But on to Oppen: I memorized “Street,” and would recite it to myself sometimes as I walked to my job as a night shift security guard at Elizabeth General hospital (now Trinitas). It was a rough neighborhood then and the poem settled me down, distracted me from hyepr- alert. I was never mugged or attacked, but once I stopped a man from beating his girlfriend (near the hospital), and something told me it wasn’t over. I called the cops, and they came and intercepted the guy just before he walked to my guard house station and blew my head off with a shotgun. If you don’t die you, fall half in love with the adrenaline rush of almost getting killed. At any rate, I walked two miles to work each night and saw the little girls who expected to be so good in Oppen’s poem. They were gangly, and wise-assed and in love with silent, brooding, beautiful boys who would probably either die before age 25 or live to grow fat and poor and sad on some broken down porch stoop. They would get the girls pregnant and not stick around, or come around occasionally. The economy would cut their balls off, and the girls would raise the kid or kids with their mother, and the cycle would repeat itself in all the languor and temporary rush of summer in places like Elizabeth, and Jersey City, and Paterson. So let me write out that Oppen poem before I get to the one I’m going to wrestle with:

Ah these are the poor,
These are the poor–
Bergen street.
Humiliation,
Hardship…
Nor are they very good to each other;
It is not that. I want
An end of poverty
As much as anyone
For the sake of intelligence,
“the conquest of existence”–
It has been said, and is true–
And this is real pain,
Moreover. It is terrible to see the children,
The righteous little girls;
So good, they expect to be so good…

One night at the hospital, after the infamous Elizabeth chemical fire, a little girl was brought in with 3rd degree burns over 80 percent of her body. She was in shock. She was talking. Third degree burns do not hurt until they begin to heal and then they are a pain so unimaginable that coma must be induced, and sometimes, even in a coma, the person whimpers in pain. She looked at me and my partner, Kenny and said: “Don’t worry, misters. I’ll be alright.” We must have looked–not horrified, but stunned out of all thought, all speech. Kenny instinctively reached for her hand, and her flesh sloughed off in his. We both cried. We were supposed to be tough enforcers of security. I was 20 or 21. Kenny was 18. Both of us had grown up in tough neighborhoods, but here was this kid who was obviously not going to make it, trying to console us. She died two days later. The chemicals were the compliments of crooked dumping deals between politicians and organized crime who, as we all know, love kids and give them free turkeys and fireworks every year (in addition to dumping chemicals that cause cancer in their neighborhoods and which burned this little girl to death). That morning I walked home reciting Oppen’s poem to myself, and I could not wear out the truth of it, or stop the overwhelming sense of grief and anger I felt, but also awe–awe at the child’s calm, her soft little voice, poor Kenny’s deep animal moan when her flesh sloughed off in his hand.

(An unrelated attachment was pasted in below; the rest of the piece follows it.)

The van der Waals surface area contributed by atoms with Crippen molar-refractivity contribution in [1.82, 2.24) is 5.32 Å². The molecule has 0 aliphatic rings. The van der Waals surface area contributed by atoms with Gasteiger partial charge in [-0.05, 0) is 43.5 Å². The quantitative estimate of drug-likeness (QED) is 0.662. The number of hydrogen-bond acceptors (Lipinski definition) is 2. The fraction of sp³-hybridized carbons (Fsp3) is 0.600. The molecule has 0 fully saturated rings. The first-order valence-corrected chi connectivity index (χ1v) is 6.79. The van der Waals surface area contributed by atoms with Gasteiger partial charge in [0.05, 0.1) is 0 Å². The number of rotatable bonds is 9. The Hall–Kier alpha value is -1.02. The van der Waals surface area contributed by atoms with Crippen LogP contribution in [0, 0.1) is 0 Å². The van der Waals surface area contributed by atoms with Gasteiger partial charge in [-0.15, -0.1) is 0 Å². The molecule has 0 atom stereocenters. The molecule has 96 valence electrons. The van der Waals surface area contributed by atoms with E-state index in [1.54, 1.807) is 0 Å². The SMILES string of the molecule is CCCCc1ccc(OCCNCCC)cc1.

Oppen is a hero to many for various reasons: his integrity as poet (poetry defined by Oppen as “a rigorous test of sincerity”), his use of fragmentation, of the object and word as counterpoint, his stripped down line, his pre-minimalist economy, his politics, his courage, mostly–his freeing up of the line from the tyranny of the sentence–words as singular being, words allowed both to relate and to isolate, to be both a schema of meaning and a schema of thingness.

No one gives Oppen enough credit as a rhetorician for they believe he is the opposite of that, but being at the extreme other end, one might make a case for his poems being caught in the intimacy of opposing realms (what Holderlin spoke of). Many apply Heidegger to Oppen, especially insofar as one takes the statement “Poetry drinks at the waters of silence” seriously. I next encountered Oppen while monitoring a class by Mark Rudman called “Modern Poetry and How it Got there.” Rudman could be a bit of a snot ass, but he picked some interesting poets: Williams, Oppen, Lowell, Berryman, and Jabez. We spent the most time on the book of questions and “Of Mere Being.” Oppen was hot in 1992. Just 25 years before, although he had come back after a long exile and silence, he was excluded from such an otherwise general yet comprehensive primer on modern American poetry as Carruth’s The Voice That Is Great Within Us. But I am stalling. Let’s speak of Oppen as master of fractal rhetoric: